As I searched the internet for news stories about charter schools, I came upon an editorial written by the New York Post heavily criticizing Mayor Bill de Blasio’s characterization of these institutions last Friday before a National Education Association presidential forum. Mr. de Blasio, as reported by the PBS News Hour, exclaimed:
“’Too many Democrats have been cozy with the charter schools,’ offering the argument that they siphon money away from traditional public education. ‘I hate the privatizers and I want to stop them,’ he said.”
The Democratic candidates have formed a tightly unified firing squad against these alternative school in a slimy effort to solidify union support. Charter schools, of course, as a rule do not have employees who work under a collective bargaining agreement.
It is an extremely depressing situation that brings me back to a much better time when I first became aware of this movement in the year 1999. I was attending a luncheon at the Cesar Chavez Public Charter High School for Public Policy. I’m not sure if I had yet been invited to join the board of directors but I am confident I was already tutoring a delightful eleventh grader one evening each week.
I had been drawn to charters due to my libertarian political philosophy, and therefore, my ardent support of school choice. So I sat at a gathering where across the room I saw prominent individuals such as Alice Rivlin and Adam Myerson, and I talked about the power of a marketplace in public education. I was stunned by the response I received from those sitting at my table. They actually were opposed to economist Milton Friedman’s theory of school vouchers. They belittled the suggestion that traditional schools were inferior to this new model. In other words, they did not think like me.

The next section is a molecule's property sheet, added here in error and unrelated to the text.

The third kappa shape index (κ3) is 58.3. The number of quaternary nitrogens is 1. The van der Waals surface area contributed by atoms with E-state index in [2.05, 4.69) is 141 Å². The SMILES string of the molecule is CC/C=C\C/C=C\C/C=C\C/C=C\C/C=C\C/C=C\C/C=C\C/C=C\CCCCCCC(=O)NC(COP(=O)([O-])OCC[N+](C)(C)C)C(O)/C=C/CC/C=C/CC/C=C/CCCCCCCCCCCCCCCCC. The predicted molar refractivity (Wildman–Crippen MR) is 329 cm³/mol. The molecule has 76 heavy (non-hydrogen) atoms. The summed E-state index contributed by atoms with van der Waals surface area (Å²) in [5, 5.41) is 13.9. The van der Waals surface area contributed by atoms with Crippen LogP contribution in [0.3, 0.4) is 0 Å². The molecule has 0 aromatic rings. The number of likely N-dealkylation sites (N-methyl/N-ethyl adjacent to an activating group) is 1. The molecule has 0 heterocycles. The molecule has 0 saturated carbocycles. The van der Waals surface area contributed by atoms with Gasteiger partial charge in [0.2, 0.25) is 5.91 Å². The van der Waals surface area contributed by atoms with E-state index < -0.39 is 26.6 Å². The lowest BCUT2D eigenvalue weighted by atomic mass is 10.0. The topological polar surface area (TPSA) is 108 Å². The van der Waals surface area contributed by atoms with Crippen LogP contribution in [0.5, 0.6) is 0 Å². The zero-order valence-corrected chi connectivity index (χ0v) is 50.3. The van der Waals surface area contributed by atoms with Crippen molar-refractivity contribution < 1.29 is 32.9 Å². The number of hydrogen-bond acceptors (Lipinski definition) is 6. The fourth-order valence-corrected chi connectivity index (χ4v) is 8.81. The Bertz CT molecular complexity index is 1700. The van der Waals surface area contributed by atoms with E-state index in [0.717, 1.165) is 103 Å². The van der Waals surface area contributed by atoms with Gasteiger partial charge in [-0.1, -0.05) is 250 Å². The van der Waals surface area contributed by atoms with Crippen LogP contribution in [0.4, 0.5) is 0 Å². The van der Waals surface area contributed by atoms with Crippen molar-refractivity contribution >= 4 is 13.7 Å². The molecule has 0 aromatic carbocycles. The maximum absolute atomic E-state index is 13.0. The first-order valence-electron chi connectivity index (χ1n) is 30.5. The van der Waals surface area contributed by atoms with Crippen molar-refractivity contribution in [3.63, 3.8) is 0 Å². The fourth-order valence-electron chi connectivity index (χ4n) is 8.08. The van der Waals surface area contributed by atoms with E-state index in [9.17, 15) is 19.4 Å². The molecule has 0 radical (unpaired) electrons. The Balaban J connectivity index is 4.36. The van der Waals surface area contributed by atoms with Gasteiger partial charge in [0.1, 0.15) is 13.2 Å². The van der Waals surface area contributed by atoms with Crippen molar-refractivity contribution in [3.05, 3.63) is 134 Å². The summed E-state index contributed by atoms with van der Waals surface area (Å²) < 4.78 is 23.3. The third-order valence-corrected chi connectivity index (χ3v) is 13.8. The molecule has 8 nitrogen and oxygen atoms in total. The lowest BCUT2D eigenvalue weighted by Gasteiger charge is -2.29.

Yet, due to the passion and vision of Irasema Salcido, the Chavez founder and school principal, they were instantly drawn to these classrooms that would develop the next generation of leaders of the District of Columbia.
I was a wholly enthusiastic partner in their mission. There was no covert plot to shutter what already existed. We were gathered as part of an intense inspirational drive to fix the problems that had plagued the regular schools for innumerable generations. We would literally do anything we could to help. We were there for the students that others could not, or would not, teach.
So many of us that are involved with our local charters started our involvement exactly the same way. My story is far from unique. We have continued working day and night because of the clear stubborn vision that we can help the children of our community and make the world a better place.
This is exactly what we have done. Kids that would have ended up on the street, in jail, or dead are now graduating from some of the finest colleges in this country. Every year at this time, hundreds of pure miracles cross the stage to proudly receive their high school diplomas.
What is taking place right now regarding the politics around these schools is simply, well, disgusting.